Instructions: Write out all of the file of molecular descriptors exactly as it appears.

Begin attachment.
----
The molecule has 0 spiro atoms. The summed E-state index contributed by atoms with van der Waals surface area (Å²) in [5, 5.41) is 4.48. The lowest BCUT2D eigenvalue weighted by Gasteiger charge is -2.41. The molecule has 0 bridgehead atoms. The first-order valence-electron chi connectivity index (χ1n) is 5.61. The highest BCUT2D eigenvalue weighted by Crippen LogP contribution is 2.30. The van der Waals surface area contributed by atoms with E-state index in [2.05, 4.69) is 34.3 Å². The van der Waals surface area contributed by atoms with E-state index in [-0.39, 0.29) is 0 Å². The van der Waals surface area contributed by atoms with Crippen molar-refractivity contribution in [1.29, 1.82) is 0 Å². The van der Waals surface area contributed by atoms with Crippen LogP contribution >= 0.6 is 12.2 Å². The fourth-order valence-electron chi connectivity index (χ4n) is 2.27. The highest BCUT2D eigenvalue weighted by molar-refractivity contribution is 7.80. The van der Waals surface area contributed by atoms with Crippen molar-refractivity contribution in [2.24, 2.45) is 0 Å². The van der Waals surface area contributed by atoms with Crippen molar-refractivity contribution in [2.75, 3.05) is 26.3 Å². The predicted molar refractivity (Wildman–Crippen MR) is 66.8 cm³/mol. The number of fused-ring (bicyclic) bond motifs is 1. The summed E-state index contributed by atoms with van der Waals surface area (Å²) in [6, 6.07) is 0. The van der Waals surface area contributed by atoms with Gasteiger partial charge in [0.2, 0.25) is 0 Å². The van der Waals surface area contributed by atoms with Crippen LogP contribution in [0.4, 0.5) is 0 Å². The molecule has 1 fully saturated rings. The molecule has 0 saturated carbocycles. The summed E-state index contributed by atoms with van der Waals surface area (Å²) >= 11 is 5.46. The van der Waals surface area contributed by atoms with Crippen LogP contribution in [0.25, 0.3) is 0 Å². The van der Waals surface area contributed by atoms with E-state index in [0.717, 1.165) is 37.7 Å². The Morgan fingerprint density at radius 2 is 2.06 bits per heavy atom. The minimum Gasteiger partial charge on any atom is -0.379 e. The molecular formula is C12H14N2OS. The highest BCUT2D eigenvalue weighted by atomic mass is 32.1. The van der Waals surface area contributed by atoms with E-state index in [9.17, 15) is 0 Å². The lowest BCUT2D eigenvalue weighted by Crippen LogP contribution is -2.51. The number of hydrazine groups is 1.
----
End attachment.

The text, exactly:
The molecule has 0 spiro atoms. The summed E-state index contributed by atoms with van der Waals surface area (Å²) in [5, 5.41) is 4.48. The lowest BCUT2D eigenvalue weighted by Gasteiger charge is -2.41. The molecule has 0 bridgehead atoms. The first-order valence-electron chi connectivity index (χ1n) is 5.61. The highest BCUT2D eigenvalue weighted by Crippen LogP contribution is 2.30. The van der Waals surface area contributed by atoms with E-state index in [2.05, 4.69) is 34.3 Å². The van der Waals surface area contributed by atoms with E-state index in [-0.39, 0.29) is 0 Å². The van der Waals surface area contributed by atoms with Crippen molar-refractivity contribution in [1.29, 1.82) is 0 Å². The van der Waals surface area contributed by atoms with Crippen LogP contribution >= 0.6 is 12.2 Å². The fourth-order valence-electron chi connectivity index (χ4n) is 2.27. The highest BCUT2D eigenvalue weighted by molar-refractivity contribution is 7.80. The van der Waals surface area contributed by atoms with Crippen molar-refractivity contribution in [2.24, 2.45) is 0 Å². The van der Waals surface area contributed by atoms with Crippen molar-refractivity contribution in [2.75, 3.05) is 26.3 Å². The predicted molar refractivity (Wildman–Crippen MR) is 66.8 cm³/mol. The number of fused-ring (bicyclic) bond motifs is 1. The summed E-state index contributed by atoms with van der Waals surface area (Å²) in [6, 6.07) is 0. The van der Waals surface area contributed by atoms with Gasteiger partial charge in [0.2, 0.25) is 0 Å². The van der Waals surface area contributed by atoms with Crippen LogP contribution in [0.4, 0.5) is 0 Å². The molecule has 1 fully saturated rings. The molecule has 0 saturated carbocycles. The summed E-state index contributed by atoms with van der Waals surface area (Å²) >= 11 is 5.46. The van der Waals surface area contributed by atoms with Crippen LogP contribution in [0.25, 0.3) is 0 Å². The van der Waals surface area contributed by atoms with E-state index in [0.717, 1.165) is 37.7 Å². The Morgan fingerprint density at radius 2 is 2.06 bits per heavy atom. The minimum Gasteiger partial charge on any atom is -0.379 e. The molecular formula is C12H14N2OS. The highest BCUT2D eigenvalue weighted by atomic mass is 32.1. The van der Waals surface area contributed by atoms with E-state index in [9.17, 15) is 0 Å². The lowest BCUT2D eigenvalue weighted by Crippen LogP contribution is -2.51. The number of hydrazine groups is 1.